But to me, a comic is just a comic and it’s silly to hang yourself up on some fan-derived jargon. If you really want to get “authentic” over vocabulary, then you would have to realize that the Japanese interchange their native word “manga” with the English word “comic” very often. They’re just synonyms to the Japanese. In fact, I think they might actually use the English word more often.

I prefer Asian style comics over Western style, but I don’t think the country of origination really makes that much of a difference. The only thing that changes with the nationality of the artist is the cultural elements presented in the story. Once again, Japan and Korea share very similar cultures. But when you see a Westerner create an OEL manga, you really start to see something that will appeal to the domestic market in a different way than an import would.

And the Scott Pilgrim series is the perfect example of this.

Scott Pilgrim (left) next to “real” Japanese manga (right)

With his black-and-white shading, characters with huge eyes, exaggerated facial expressions, and quick bouts of dialogue, O’Malley’s draws in the Asian style. However, he is most certainly not from Asia. Hell, he’s not even from America – he’s Canadian! But because of this, he is able to fill the comic with a very unique voice so ingrained with our domestic geek culture that is much more in tuned with his audience than foreign manga is for them.

O’Malley obviously grew up in the same 16-bit era of video gaming that many 20-somethings have grown up in. He frequently makes references to video games from the 80’s and 90’s. Some of them very blatant, and others that you kinda have to dig deep to remember. If it wasn’t for the fact that I had played the PSP remake of Parappa the Rapper the week before picking up the third volume, I probably would have never caught this:

Can you get this kind of humor in Japanese manga? Well, whenever you get a series filled with pop-culture references such as Hayate the Combat Butler or Lucky Star, the biggest complaint from a Western audience is that you don’t understand most of the jokes. Even if you’re a hardcore otaku, how are you going to get Konata parodying a hair commercial from the 80’s? We didn’t grow up in Japan. That’s not the pop-culture we knew about during our impressionable years. But if you played a Sega Genesis and the Super Nintendo in the 90’s and never gave a damn about the Mega Drive and Super Famicom, then you understand the world that O’Malley created in his OEL series. You understand it completely.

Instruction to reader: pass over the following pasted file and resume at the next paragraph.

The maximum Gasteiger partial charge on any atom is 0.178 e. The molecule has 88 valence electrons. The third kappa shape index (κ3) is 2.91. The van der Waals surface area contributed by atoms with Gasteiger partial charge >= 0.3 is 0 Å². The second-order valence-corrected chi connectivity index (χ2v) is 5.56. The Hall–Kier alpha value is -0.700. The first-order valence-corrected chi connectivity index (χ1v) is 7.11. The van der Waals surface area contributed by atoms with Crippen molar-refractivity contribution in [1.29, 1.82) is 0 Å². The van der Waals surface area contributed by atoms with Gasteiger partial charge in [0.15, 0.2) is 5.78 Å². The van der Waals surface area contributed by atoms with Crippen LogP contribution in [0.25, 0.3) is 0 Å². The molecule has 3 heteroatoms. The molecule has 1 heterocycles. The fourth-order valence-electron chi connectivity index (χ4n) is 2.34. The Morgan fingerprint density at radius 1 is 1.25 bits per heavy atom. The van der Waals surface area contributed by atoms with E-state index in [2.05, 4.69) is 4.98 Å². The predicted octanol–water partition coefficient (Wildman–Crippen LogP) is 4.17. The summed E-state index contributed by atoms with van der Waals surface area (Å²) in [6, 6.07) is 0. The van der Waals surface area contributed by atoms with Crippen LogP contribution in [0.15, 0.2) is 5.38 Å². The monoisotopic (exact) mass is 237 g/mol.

But the biggest charm of O’Malley’s series is the dialogue. It’s frank, cynical, quirky, and absolutely hilarious. But that’s the way that young geeks talk. For such a ridiculous and fictional world, its characters speak incredibly realistic. It feels like the way I would talk with my buddies back in high school while we were goofing off at the local diner. You’re not going to get dialogue like that in Japanese manga because the Japanese don’t talk like us and you always lose something in translation between the languages.

I can’t really say much about Scott Pilgrim except for the fact that it is awesome the same way that video games, manga, and ninjas are awesome. Don’t let the fact that it’s not Japanese throw you off, this was made by a Western geek for Western geeks to read.

So hopefully this is the third time that you’ve been recommended the Scott Pilgirm OEL series so that you’ll go out and pick up the first volume right away. But if not, at least you’re either a third to two-thirds of the way there. 😉